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Department of Computer Science and Technology

Congratulations to Professor Jon Crowcroft, Dr Tim Jones and Dr Theo Markettos. Their research projects are among those jointly awarded £7.9m funding to help develop a software ecosystem for a more secure digital future.

The funding was awarded as part of the UK government's Digital Security by Design (DSbD) initiative.

Last year, 46% of UK businesses reported cyber-attacks or breaches. The DSbD programme is working with industry, academia and government to implement a step change in digital security. It is re-thinking how computers run software and are built to be inherently more secure from cyber-attacks. This could save the British economy billions.

Through the DSbD programme Arm, working with researchers on the CHERI project in this Department and with other industry leaders, has recently created a new technology platform prototype known as the Morello board. It is now being rolled out for widescale industrial testing.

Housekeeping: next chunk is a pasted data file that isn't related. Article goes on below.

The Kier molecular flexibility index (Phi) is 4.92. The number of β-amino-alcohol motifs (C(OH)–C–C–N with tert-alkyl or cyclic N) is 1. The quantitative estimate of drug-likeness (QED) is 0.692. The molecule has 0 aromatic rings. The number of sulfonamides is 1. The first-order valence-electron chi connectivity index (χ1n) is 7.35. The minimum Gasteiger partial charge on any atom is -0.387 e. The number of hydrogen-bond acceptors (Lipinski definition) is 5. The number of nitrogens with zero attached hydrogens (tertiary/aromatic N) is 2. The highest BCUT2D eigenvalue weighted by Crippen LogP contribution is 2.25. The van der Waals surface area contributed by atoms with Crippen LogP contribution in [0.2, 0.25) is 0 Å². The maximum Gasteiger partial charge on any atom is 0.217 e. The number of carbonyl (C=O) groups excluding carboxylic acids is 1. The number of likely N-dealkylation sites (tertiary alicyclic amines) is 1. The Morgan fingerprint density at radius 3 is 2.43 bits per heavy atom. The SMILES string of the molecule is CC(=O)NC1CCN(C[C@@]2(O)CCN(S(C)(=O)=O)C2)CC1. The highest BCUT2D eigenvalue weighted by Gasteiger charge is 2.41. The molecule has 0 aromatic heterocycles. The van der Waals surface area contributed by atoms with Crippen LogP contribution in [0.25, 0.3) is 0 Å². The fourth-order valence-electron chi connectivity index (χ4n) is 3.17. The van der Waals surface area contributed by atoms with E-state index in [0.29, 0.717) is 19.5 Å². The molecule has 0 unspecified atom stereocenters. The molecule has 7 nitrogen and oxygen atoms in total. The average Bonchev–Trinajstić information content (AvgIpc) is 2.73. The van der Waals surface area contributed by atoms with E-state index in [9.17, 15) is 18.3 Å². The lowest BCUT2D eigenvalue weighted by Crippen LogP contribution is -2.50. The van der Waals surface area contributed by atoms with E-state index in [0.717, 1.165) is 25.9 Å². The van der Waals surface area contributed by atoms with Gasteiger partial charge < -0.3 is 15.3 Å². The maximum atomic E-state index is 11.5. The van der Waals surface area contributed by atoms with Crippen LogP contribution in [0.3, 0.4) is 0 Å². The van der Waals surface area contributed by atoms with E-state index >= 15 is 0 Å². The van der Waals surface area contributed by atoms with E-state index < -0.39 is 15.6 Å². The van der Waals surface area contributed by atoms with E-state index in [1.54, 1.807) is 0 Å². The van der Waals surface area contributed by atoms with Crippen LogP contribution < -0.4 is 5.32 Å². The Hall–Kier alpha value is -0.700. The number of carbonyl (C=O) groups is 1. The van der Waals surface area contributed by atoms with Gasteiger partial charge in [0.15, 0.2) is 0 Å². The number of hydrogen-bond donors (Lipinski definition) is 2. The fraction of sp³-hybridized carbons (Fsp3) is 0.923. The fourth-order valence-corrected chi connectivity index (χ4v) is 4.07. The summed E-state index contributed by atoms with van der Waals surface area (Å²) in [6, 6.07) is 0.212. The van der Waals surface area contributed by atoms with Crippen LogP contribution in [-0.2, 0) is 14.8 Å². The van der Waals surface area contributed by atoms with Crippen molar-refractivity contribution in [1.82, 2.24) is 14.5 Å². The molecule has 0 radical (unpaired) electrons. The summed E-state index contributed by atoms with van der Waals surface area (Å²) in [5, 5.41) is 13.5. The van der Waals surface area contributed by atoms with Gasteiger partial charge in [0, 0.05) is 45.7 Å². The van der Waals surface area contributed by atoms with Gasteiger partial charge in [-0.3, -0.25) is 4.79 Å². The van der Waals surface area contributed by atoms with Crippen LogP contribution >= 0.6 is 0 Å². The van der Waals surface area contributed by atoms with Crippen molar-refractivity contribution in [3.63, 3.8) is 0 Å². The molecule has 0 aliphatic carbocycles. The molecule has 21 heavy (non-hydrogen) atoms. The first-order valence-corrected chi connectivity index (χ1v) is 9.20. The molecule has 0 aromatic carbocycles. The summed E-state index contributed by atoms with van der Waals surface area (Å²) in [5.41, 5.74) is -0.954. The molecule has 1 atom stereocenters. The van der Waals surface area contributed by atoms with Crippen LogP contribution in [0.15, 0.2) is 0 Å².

This new hardware technology is expected to prevent around 70% of ongoing vulnerabilities from exploitation, while providing new capabilities for software to deliver a much safer and more secure digital world.

Now 10 more research projects have been funded to help develop a software ecosystem to ensure that the security benefits of the prototype will enable the broader market adoption once the technology is commercially available. The projects are based at institutions and companies across the UK.

Here in Cambridge, Jon Crowcroft (right) is leading a project on 'Cloud attestables on Morello boards', to expand DSbD technologies by developing secure execution environments called 'attestables'. They will be suited to exfiltration sensitive applications without relying on the long-term burden of trust on the hardware manufacturer.

Meanwhile Tim Jones and Theo Markettos are working on 'Chrompartments: hybrid compartmentalisation for web browsers'. This project, led by King's College London, is on enhancing the security of modern web-browsers, focusing on Google Chrome, by developing and evaluating DSbD enabled finer-grained compartmentalisation.

Read about all 10 of the new research projects on the UK Research and Innovation website here. 

Published by Rachel Gardner on Thursday 24th February 2022